F. Unsecured debt

1. Trade creditors — These are itemized at Schedule A-3-1 filed by Debtors. The total is $56,402.98.

2. "Bondholders" and "Investors" — these groups of creditors were designated as indicated in the Schedules filed by Debtors. These designations may not be wholly accurate, depending upon characterizations of the relationships between the named persons in the schedules and the Debtors. However, for purposes of the Bankruptcy Code and the Plans filed these parties are all unsecured creditors. The total scheduled debt is $69,194,842.74.

Under the Plan, the Debtors were merged into one successor entity that was eventually named Seven Fields. All of the Debtors' assets were pooled and became assets of Seven Fields.

The only impaired class of creditors under the Plan was the Investor class of unsecured creditors (described in the Plan as the Class 5 claims). Secured creditors and trade creditors were paid in full. Under the Plan, each unsecured creditor received common stock in Seven Fields at a par value equal to 5% of its allowed claim. The remaining 95% of each allowed claim remained as an unsecured, nondischargeable debt. The Investors became the new shareholders of the reorganized Seven Fields and thus were in control of the assets, sale or development of those assets, and distribution of funds. The former equityholders of the Debtor retained no interest under the terms of the Plan.

The Plan contemplated that the Investor class of creditors would manage Seven Fields with a goal of full recovery of the invested amounts. The Plan provides:

6.08 The surviving corporation, as may be authorized by its Board of Directors, shall periodically distribute available funds, without interest, in prorata repayment of the aforesaid waived non-discharged Class 5 debts.

6.09 Assets will be sold or managed frugally, carefully, responsibly and utilizing sound business practices. Undeveloped assets will be developed as and when fair and reasonable proposals have been received, studied and approved. All activities of the surviving reorganized corporation shall seek to achieve the goal of full payment to Class 5 creditors.

The Plan provides for the Debtors' Chapter 11 cases to remain open until all unsecured claims are paid in full:

8.05 These Chapter 11 cases shall not be closed or deemed closed until all non-discharged Class 5 claims have been fully paid and all matters set forth in section 9.01 have been finally concluded.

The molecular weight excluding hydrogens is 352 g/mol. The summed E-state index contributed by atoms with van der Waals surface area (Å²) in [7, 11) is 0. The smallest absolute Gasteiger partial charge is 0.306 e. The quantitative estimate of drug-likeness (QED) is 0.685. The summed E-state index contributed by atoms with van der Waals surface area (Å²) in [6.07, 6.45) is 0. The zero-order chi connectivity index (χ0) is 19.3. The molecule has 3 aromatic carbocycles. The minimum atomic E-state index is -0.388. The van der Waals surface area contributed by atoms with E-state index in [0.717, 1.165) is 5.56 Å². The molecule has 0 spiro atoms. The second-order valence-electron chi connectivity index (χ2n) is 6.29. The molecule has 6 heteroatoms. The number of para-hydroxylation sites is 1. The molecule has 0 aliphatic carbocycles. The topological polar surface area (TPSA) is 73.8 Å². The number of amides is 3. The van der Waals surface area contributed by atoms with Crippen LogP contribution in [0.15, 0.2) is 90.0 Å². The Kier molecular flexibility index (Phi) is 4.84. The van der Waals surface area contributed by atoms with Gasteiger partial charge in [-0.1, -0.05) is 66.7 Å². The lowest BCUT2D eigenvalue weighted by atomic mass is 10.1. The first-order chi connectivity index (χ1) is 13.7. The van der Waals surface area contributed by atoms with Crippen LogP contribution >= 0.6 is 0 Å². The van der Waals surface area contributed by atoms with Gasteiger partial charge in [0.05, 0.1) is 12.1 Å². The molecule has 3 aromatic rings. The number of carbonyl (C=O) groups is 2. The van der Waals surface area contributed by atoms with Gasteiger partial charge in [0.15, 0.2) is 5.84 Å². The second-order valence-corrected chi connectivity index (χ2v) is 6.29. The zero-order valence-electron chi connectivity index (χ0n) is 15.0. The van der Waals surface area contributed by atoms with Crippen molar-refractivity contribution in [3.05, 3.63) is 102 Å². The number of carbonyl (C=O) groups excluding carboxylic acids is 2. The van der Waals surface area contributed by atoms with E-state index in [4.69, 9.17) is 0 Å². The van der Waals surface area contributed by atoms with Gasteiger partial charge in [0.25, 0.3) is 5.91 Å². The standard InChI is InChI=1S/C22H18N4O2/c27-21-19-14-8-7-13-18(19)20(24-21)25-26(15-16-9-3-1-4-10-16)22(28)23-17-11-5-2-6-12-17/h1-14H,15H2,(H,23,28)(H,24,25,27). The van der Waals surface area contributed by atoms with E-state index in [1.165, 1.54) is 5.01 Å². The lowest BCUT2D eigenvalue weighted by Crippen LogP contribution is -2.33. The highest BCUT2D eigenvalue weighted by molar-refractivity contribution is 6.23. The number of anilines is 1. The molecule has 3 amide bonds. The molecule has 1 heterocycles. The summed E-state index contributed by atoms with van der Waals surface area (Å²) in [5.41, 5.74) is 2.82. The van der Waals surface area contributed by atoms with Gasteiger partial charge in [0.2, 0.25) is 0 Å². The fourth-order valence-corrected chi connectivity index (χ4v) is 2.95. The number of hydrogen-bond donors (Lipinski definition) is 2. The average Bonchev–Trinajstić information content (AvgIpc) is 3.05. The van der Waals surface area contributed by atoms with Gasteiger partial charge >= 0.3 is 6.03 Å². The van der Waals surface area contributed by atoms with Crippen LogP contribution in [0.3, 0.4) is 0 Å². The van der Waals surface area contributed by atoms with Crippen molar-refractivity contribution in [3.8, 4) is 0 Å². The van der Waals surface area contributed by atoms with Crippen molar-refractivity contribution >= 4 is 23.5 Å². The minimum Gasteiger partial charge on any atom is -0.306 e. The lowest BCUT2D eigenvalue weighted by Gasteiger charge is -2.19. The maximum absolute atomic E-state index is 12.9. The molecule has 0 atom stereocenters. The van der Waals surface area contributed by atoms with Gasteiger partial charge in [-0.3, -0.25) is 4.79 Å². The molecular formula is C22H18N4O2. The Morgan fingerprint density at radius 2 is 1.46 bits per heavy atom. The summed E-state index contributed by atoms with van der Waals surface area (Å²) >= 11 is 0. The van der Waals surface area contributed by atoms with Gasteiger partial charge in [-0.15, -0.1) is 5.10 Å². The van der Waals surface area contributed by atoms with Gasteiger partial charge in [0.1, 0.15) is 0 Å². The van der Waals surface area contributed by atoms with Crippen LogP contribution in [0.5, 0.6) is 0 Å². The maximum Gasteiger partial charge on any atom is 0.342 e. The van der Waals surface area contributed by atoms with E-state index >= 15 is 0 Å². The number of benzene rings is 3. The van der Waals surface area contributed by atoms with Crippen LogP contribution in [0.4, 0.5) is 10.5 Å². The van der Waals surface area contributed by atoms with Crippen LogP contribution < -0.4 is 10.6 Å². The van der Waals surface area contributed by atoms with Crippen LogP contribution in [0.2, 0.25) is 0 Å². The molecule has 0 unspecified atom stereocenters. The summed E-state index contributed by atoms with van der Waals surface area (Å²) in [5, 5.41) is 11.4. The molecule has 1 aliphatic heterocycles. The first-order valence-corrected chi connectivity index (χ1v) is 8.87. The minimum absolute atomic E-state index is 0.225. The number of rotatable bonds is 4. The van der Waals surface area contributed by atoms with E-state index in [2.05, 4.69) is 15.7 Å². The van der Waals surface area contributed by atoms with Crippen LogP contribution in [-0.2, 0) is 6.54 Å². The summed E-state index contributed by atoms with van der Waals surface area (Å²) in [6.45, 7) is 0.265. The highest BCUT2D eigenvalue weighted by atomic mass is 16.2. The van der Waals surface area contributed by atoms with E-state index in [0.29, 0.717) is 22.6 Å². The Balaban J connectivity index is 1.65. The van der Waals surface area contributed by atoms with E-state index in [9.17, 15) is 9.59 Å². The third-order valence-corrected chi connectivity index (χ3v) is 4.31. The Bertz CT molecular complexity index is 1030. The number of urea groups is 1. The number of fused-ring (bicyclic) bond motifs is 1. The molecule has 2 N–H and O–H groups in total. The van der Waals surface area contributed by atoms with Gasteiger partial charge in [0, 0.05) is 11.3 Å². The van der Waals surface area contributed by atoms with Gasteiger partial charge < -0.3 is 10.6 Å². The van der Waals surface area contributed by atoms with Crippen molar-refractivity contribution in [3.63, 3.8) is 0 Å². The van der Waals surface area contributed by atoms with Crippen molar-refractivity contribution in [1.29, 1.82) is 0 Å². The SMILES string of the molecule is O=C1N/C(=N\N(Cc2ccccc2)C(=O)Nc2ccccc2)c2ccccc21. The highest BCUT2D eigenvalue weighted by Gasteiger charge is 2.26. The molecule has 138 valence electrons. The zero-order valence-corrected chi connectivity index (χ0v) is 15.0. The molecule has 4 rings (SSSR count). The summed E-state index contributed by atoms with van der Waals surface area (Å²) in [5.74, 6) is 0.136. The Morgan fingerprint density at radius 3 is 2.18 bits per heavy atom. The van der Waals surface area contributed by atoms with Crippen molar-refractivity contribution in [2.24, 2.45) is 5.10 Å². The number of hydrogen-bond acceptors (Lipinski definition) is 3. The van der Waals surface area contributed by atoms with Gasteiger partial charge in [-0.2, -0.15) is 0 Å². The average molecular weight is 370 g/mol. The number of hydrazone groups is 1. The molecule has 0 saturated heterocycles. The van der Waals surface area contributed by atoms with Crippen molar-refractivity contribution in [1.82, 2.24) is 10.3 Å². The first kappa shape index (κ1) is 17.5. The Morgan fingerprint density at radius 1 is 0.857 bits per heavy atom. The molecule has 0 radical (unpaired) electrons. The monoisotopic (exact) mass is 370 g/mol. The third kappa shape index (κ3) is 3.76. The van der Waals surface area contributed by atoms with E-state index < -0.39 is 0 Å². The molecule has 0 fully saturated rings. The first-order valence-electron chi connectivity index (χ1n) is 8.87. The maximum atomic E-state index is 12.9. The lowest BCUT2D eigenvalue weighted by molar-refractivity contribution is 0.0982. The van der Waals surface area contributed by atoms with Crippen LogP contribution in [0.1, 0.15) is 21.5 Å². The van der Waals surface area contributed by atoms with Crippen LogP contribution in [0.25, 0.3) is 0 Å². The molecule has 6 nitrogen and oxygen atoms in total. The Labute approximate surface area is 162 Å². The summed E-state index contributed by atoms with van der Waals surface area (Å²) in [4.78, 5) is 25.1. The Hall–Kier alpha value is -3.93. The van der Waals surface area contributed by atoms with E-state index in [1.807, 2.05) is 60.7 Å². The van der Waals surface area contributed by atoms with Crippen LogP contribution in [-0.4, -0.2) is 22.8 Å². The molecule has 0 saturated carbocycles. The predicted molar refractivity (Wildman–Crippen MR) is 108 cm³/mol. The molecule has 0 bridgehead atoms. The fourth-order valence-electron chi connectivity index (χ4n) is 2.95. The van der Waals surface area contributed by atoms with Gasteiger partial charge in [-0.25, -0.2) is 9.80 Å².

Section 9.01 of the Plan sets forth the retention of jurisdiction provisions. It provides in relevant part:

The Bankruptcy Court shall retain exclusive jurisdiction [in] this case as long as necessary for the following purposes:

. . .

(b) to determine and fix (1) all administrative claims . . .

. . .

(d) to adjudicate any matters or disputes arising under or in connection with (I) the Plan and (ii) such other matters as may be provided for in the Confirmation Order;

. . .

(f) to hear and determine any and all pending applications, motions, adversary proceedings or contested matters;

(g) to amend, or to correct any defect, cure any omissions or reconcile any inconsistency in the Plan or the Confirmation Order as may be necessary, to carry out the purpose and intent of the Plan . . .

. . .

(I) to issue such orders as may be necessary to enable the surviving reorganized Debtor to implement this Plan and effect distributions to holders of claims.

(j) to hear and determine any and all adversary proceedings or contested matters to be filed subsequent to the Confirmation Date.

. . .

EY was engaged by the Debtors. EY's work product was shared with the Committee. EY filed Applications for Allowance of Compensation. Each Application was the subject of an objection by the Committee. An evidentiary hearing was held and partial interim fees were awarded. The unpaid portion was the subject of subsequent stipulation between EY and Seven Fields for the payment of remaining fees in a reduced amount. The Stipulation was approved by the Court.

On April 30, 1996, Seven Fields filed a Motion for Final Decree. On May 14, 1996, the Final Decree was entered and the case closed on the Court's docket.

IV. Discussion 1. Motion to Remand A. Removal to Bankruptcy Court

The Plaintiffs assert that the Defendants' removal of the Complaint from State Court to the Bankruptcy Court was improper, and that the Complaint should have been removed to the United States District Court. This issue was recently addressed in the case of In re Coastal Plains, Inc., 326 BR 102 (Bankr. ND TX, 2005):

The Plaintiffs argue that the Trustee's removal of this proceeding from state court to the bankruptcy court was improper, and that the proceeding instead should have been removed to the district court. Plaintiffs state that the remedy for this error is to remand the case to state court, where any further attempt at removal will be untimely. The Trustee argues that removal to the bankruptcy court was proper.